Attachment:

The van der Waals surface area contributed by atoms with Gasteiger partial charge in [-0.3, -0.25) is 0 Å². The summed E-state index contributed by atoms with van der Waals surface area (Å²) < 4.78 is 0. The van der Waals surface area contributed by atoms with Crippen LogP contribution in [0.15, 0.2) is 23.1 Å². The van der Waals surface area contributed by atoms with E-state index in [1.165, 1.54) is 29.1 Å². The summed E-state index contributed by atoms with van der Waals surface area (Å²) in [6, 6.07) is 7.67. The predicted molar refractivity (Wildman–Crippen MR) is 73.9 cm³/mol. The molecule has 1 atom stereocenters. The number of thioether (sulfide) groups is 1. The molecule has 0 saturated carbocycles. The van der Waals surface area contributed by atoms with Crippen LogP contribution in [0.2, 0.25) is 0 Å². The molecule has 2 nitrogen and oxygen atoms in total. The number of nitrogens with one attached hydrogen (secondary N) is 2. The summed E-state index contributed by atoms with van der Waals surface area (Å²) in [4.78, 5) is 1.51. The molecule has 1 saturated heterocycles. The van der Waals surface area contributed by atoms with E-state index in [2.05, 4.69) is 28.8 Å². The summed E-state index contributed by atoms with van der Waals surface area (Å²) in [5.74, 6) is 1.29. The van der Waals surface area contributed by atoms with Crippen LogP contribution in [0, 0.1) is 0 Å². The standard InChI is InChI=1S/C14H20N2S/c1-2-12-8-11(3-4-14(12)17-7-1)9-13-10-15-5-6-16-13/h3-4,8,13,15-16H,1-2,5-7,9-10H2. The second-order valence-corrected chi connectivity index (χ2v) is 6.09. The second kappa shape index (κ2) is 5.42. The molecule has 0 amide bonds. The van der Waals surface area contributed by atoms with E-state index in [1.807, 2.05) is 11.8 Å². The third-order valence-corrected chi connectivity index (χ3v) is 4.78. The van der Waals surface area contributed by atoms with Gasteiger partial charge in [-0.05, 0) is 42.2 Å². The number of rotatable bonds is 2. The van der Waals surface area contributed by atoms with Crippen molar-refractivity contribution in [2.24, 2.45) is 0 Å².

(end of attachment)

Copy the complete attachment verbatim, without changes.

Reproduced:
The van der Waals surface area contributed by atoms with Gasteiger partial charge in [-0.3, -0.25) is 0 Å². The summed E-state index contributed by atoms with van der Waals surface area (Å²) < 4.78 is 0. The van der Waals surface area contributed by atoms with Crippen LogP contribution in [0.15, 0.2) is 23.1 Å². The van der Waals surface area contributed by atoms with E-state index in [1.165, 1.54) is 29.1 Å². The summed E-state index contributed by atoms with van der Waals surface area (Å²) in [6, 6.07) is 7.67. The predicted molar refractivity (Wildman–Crippen MR) is 73.9 cm³/mol. The molecule has 1 atom stereocenters. The number of thioether (sulfide) groups is 1. The molecule has 0 saturated carbocycles. The van der Waals surface area contributed by atoms with Crippen LogP contribution in [0.2, 0.25) is 0 Å². The molecule has 2 nitrogen and oxygen atoms in total. The number of nitrogens with one attached hydrogen (secondary N) is 2. The summed E-state index contributed by atoms with van der Waals surface area (Å²) in [4.78, 5) is 1.51. The molecule has 1 saturated heterocycles. The van der Waals surface area contributed by atoms with E-state index in [2.05, 4.69) is 28.8 Å². The summed E-state index contributed by atoms with van der Waals surface area (Å²) in [5.74, 6) is 1.29. The van der Waals surface area contributed by atoms with Crippen LogP contribution in [0, 0.1) is 0 Å². The standard InChI is InChI=1S/C14H20N2S/c1-2-12-8-11(3-4-14(12)17-7-1)9-13-10-15-5-6-16-13/h3-4,8,13,15-16H,1-2,5-7,9-10H2. The second-order valence-corrected chi connectivity index (χ2v) is 6.09. The second kappa shape index (κ2) is 5.42. The molecule has 0 amide bonds. The van der Waals surface area contributed by atoms with E-state index in [1.807, 2.05) is 11.8 Å². The third-order valence-corrected chi connectivity index (χ3v) is 4.78. The van der Waals surface area contributed by atoms with Gasteiger partial charge in [-0.05, 0) is 42.2 Å². The number of rotatable bonds is 2. The van der Waals surface area contributed by atoms with Crippen molar-refractivity contribution in [2.24, 2.45) is 0 Å².